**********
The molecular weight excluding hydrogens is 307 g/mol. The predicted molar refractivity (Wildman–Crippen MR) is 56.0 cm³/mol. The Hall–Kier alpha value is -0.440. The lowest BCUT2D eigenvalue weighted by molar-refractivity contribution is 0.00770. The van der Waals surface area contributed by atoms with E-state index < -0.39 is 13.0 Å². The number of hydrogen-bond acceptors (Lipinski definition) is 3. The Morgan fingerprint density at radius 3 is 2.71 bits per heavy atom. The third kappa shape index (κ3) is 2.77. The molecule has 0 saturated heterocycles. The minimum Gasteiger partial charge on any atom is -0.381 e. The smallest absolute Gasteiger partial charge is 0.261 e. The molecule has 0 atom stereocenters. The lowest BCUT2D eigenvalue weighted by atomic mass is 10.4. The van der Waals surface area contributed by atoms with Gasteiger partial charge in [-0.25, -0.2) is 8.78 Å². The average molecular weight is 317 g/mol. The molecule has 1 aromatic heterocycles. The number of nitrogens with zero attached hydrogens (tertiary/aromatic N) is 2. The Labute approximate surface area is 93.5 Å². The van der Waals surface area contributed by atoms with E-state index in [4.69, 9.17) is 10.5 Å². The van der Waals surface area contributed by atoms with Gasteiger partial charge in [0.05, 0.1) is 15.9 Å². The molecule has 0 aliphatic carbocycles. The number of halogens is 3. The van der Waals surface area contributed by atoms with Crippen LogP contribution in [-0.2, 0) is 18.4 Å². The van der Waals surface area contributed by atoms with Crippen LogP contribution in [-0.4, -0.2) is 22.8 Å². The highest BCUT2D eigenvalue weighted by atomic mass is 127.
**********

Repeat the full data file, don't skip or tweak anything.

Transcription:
The molecular weight excluding hydrogens is 307 g/mol. The predicted molar refractivity (Wildman–Crippen MR) is 56.0 cm³/mol. The Hall–Kier alpha value is -0.440. The lowest BCUT2D eigenvalue weighted by molar-refractivity contribution is 0.00770. The van der Waals surface area contributed by atoms with E-state index < -0.39 is 13.0 Å². The number of hydrogen-bond acceptors (Lipinski definition) is 3. The Morgan fingerprint density at radius 3 is 2.71 bits per heavy atom. The third kappa shape index (κ3) is 2.77. The molecule has 0 saturated heterocycles. The minimum Gasteiger partial charge on any atom is -0.381 e. The smallest absolute Gasteiger partial charge is 0.261 e. The molecule has 0 atom stereocenters. The lowest BCUT2D eigenvalue weighted by atomic mass is 10.4. The van der Waals surface area contributed by atoms with Gasteiger partial charge in [-0.25, -0.2) is 8.78 Å². The average molecular weight is 317 g/mol. The molecule has 1 aromatic heterocycles. The number of nitrogens with zero attached hydrogens (tertiary/aromatic N) is 2. The Labute approximate surface area is 93.5 Å². The van der Waals surface area contributed by atoms with E-state index in [4.69, 9.17) is 10.5 Å². The van der Waals surface area contributed by atoms with Gasteiger partial charge in [0.05, 0.1) is 15.9 Å². The molecule has 0 aliphatic carbocycles. The number of halogens is 3. The van der Waals surface area contributed by atoms with Crippen LogP contribution in [-0.2, 0) is 18.4 Å². The van der Waals surface area contributed by atoms with Crippen LogP contribution in [-0.4, -0.2) is 22.8 Å². The highest BCUT2D eigenvalue weighted by atomic mass is 127.